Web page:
Intake camshaft sensor: Disconnect the VANOS solenoid electrical connector. Press the metal release wire (green arrow) and pull it straight off the solenoid.

Intake camshaft sensor: Then, using a 32mm wrench, loosen the VANOS solenoid.
Figure 4

Intake camshaft sensor: Then, using a 32mm wrench, loosen the VANOS solenoid. If the VANOS oil line prevents access to the VANOS solenoid hex, remove the oil line's 19mm Banjo bolt. This will improve access to the VANOS solenoid. Be prepared to catch dripping oil in a rag. If you do not own a 32mm open-end wrench, a medium adjustable wrench will work (as shown here) due to the solenoid not being secured with high torque. Remove the VANOS solenoid from the cylinder head (inset). Be ready to catch any dripping oil in a rag.

Intake camshaft sensor: Remove the intake camshaft sensor with a 5mm Allen fastener.
Figure 5

Intake camshaft sensor: Remove the intake camshaft sensor with a 5mm Allen fastener.

Intake camshaft sensor: The camshaft sensor electrical connector (blue arrow) is located at the electrical junction behind the alternator (yellow arrow).
Figure 6

Intake camshaft sensor: The camshaft sensor electrical connector (blue arrow) is located at the electrical junction behind the alternator (yellow arrow). The connector can be accessed without removing the air filter housing (green arrow). If you are having trouble, see our tech article on alternator replacing to gain access to the rear of the alternator. Disconnect the camshaft sensor electrical connector by pressing the release wire and pulling the male end of the connector out of the electrical junction.

Intake camshaft sensor: Remove the camshaft sensor from the cylinder head.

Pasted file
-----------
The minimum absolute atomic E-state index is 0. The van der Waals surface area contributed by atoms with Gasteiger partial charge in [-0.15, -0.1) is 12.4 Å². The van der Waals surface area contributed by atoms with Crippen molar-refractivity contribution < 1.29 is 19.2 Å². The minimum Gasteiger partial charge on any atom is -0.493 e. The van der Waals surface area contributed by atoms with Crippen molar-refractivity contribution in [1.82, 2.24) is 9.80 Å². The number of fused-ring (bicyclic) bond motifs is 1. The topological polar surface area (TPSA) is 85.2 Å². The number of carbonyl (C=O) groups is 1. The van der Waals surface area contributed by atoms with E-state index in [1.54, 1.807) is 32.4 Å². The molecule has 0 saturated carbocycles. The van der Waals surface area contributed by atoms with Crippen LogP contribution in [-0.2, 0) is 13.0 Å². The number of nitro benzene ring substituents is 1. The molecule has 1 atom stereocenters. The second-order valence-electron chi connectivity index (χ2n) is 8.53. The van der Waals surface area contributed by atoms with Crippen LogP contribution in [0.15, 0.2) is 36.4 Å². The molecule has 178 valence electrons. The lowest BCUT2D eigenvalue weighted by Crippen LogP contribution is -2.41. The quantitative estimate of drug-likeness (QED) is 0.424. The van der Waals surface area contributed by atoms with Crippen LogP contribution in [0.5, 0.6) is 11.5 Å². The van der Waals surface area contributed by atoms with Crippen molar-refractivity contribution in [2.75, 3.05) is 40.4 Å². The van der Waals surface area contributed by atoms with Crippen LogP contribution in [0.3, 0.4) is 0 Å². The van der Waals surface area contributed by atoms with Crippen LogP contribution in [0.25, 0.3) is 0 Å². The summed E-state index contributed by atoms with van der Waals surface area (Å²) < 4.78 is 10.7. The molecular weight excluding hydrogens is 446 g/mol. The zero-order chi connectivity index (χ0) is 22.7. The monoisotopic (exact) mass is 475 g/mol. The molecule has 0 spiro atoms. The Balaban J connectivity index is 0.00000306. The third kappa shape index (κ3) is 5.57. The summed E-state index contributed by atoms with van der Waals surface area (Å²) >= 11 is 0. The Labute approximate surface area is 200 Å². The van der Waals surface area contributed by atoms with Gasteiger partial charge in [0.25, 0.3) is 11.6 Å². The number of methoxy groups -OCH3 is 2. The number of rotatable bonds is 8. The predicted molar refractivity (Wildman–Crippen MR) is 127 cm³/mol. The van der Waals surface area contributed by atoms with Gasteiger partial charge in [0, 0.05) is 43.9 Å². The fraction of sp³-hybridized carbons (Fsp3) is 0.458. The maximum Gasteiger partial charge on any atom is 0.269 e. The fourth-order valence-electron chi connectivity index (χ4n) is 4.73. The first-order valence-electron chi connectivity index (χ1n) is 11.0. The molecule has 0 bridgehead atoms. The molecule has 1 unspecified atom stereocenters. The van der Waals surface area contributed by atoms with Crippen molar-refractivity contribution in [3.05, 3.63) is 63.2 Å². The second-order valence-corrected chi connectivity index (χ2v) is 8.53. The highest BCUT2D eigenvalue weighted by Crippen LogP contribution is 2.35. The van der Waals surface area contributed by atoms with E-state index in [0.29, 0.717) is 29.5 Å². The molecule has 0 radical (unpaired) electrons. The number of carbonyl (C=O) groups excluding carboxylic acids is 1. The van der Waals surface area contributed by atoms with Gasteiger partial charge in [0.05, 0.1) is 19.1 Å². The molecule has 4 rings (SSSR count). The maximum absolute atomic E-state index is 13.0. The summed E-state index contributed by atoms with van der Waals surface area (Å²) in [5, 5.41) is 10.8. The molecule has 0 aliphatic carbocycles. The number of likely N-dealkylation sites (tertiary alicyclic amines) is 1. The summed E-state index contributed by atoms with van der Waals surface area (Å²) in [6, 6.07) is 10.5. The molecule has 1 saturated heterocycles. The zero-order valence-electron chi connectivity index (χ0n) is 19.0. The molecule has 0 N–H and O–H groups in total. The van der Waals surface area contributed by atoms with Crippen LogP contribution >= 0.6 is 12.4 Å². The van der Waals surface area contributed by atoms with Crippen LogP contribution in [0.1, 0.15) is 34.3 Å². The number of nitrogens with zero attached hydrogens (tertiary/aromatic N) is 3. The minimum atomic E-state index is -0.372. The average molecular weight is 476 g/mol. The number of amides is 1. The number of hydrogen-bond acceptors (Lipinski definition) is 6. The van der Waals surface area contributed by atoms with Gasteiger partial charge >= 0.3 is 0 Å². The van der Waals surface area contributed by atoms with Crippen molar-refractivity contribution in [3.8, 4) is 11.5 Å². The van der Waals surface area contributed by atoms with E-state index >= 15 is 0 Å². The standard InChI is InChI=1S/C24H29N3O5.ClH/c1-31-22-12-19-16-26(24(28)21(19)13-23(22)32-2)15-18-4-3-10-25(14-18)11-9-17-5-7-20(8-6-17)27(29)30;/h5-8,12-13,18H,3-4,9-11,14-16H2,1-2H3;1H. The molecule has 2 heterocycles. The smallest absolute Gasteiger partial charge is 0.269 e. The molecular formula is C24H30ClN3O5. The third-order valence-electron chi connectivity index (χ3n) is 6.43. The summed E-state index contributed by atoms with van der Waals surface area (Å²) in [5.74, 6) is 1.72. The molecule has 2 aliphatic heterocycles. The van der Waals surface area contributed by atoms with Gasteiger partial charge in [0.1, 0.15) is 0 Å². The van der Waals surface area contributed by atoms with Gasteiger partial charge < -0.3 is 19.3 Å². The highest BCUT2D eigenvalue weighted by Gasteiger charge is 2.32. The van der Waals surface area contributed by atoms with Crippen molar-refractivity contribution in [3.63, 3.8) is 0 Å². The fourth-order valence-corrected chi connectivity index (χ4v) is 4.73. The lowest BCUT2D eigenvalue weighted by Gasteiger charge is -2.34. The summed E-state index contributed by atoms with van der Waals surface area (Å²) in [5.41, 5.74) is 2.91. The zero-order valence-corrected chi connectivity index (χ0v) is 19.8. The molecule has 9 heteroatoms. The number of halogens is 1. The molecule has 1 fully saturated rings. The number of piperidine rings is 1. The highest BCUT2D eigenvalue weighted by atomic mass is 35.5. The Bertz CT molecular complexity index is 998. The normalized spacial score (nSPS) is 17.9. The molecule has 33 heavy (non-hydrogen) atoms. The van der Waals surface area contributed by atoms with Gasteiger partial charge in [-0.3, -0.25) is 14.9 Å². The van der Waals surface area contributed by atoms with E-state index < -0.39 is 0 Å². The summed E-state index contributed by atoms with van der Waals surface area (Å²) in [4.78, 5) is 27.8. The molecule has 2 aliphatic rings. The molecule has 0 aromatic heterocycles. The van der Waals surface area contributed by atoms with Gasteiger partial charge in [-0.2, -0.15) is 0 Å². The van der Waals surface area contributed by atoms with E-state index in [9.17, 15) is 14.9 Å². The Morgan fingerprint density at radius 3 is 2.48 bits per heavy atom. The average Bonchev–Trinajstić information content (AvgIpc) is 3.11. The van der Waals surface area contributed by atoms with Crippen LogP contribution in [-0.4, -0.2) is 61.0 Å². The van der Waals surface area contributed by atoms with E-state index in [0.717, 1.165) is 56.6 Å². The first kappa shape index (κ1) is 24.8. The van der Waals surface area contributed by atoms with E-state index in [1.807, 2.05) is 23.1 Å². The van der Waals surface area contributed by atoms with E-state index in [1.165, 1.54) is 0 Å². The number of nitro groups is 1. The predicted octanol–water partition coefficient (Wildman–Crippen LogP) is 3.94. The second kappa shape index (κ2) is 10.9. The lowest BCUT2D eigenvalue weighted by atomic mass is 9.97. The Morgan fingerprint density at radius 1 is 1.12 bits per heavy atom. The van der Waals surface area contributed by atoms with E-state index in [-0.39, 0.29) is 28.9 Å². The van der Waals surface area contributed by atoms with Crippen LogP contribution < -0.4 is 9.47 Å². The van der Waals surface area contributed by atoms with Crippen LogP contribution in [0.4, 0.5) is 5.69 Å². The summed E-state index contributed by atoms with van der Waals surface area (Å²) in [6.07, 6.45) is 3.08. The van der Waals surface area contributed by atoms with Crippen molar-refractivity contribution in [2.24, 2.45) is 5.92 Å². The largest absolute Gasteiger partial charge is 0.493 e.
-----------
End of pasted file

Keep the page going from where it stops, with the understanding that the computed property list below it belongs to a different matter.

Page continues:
Figure 7

Intake camshaft sensor: Remove the camshaft sensor from the cylinder head. Be ready to catch any dripping oil in a rag. Feed the sensor wiring harness up and out of the engine compartment. Feed the new sensor wiring harness into the engine compartment the same way it was previously routed. Install the sensor in the cylinder head and tighten it. Connect the camshaft sensor electrical connector. Reinstall the VANOS solenoid and tighten it. Install the air filter housing. Install the engine covers and clear the DME fault codes.

Exhaust camshaft sensor: 
Exhaust camshaft sensor: Working at the right front of the cylinder head, disconnect the camshaft sensor electrical connector by pressing the release tabs (green arrow) and pulling it straight off in the direction of the yellow arrow.
Figure 8

Exhaust camshaft sensor: Working at the right front of the cylinder head, disconnect the camshaft sensor electrical connector by pressing the release tabs (green arrow) and pulling it straight off in the direction of the yellow arrow.

Exhaust camshaft sensor: Using a 5mm Allen bit, remove the camshaft sensor fastener (green arrow).
Figure 9

Exhaust camshaft sensor: Using a 5mm Allen bit, remove the camshaft sensor fastener (green arrow).

Exhaust camshaft sensor: Pull the camshaft sensor out of the cylinder head.
Figure 10

Exhaust camshaft sensor: Pull the camshaft sensor out of the cylinder head. Be ready to catch any dripping oil in a rag. Install the new camshaft sensor with a new O-ring (yellow arrow) and fastener. When installing, lubricate the O-ring with new engine oil and push it into the cylinder head until the retaining flange (where bolt fastens through) is flush with the cylinder head. Install the new fastener and tighten and reconnect the electrical connector.

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Comments and Suggestions:
JJ Comments: Hi quick question, I know that many other things can cause misfires, But would any of the faulty camshaft sensors or crankshaft sensor cause a misfire in cylinder #2. Everything was changed except those 3 sensors such as plugs, coils, ccv, valve cover gasket not sure why the misfire. But going to replace all three sensors.
March 19, 2017
  Followup from the Pelican Staff: It is possible but I doubt it. Have you checked compression in cyl 2? Make sure you don't have any leaks in the manifold which would affect cyl 2. - Casey at Pelican Parts